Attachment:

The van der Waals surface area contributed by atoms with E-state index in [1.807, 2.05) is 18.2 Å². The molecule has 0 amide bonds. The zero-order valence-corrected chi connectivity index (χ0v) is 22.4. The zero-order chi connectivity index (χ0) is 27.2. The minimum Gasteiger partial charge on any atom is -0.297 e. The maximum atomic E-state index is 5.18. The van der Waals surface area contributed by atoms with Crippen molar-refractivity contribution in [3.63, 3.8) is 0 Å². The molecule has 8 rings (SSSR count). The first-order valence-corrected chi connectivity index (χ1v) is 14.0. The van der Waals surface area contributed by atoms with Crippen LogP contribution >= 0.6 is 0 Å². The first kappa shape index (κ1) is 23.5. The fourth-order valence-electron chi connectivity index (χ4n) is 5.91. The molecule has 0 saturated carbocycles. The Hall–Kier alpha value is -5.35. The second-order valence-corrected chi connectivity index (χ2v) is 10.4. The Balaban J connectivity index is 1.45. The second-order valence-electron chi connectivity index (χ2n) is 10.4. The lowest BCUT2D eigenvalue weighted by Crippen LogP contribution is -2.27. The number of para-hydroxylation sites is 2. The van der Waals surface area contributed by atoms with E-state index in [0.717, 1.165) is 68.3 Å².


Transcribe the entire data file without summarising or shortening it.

The van der Waals surface area contributed by atoms with E-state index in [1.807, 2.05) is 18.2 Å². The molecule has 0 amide bonds. The zero-order valence-corrected chi connectivity index (χ0v) is 22.4. The zero-order chi connectivity index (χ0) is 27.2. The minimum Gasteiger partial charge on any atom is -0.297 e. The maximum atomic E-state index is 5.18. The van der Waals surface area contributed by atoms with Crippen molar-refractivity contribution in [3.63, 3.8) is 0 Å². The molecule has 8 rings (SSSR count). The first-order valence-corrected chi connectivity index (χ1v) is 14.0. The van der Waals surface area contributed by atoms with Crippen LogP contribution >= 0.6 is 0 Å². The first kappa shape index (κ1) is 23.5. The fourth-order valence-electron chi connectivity index (χ4n) is 5.91. The molecule has 0 saturated carbocycles. The Hall–Kier alpha value is -5.35. The second-order valence-corrected chi connectivity index (χ2v) is 10.4. The Balaban J connectivity index is 1.45. The second-order valence-electron chi connectivity index (χ2n) is 10.4. The lowest BCUT2D eigenvalue weighted by Crippen LogP contribution is -2.27. The number of para-hydroxylation sites is 2. The van der Waals surface area contributed by atoms with E-state index in [0.717, 1.165) is 68.3 Å².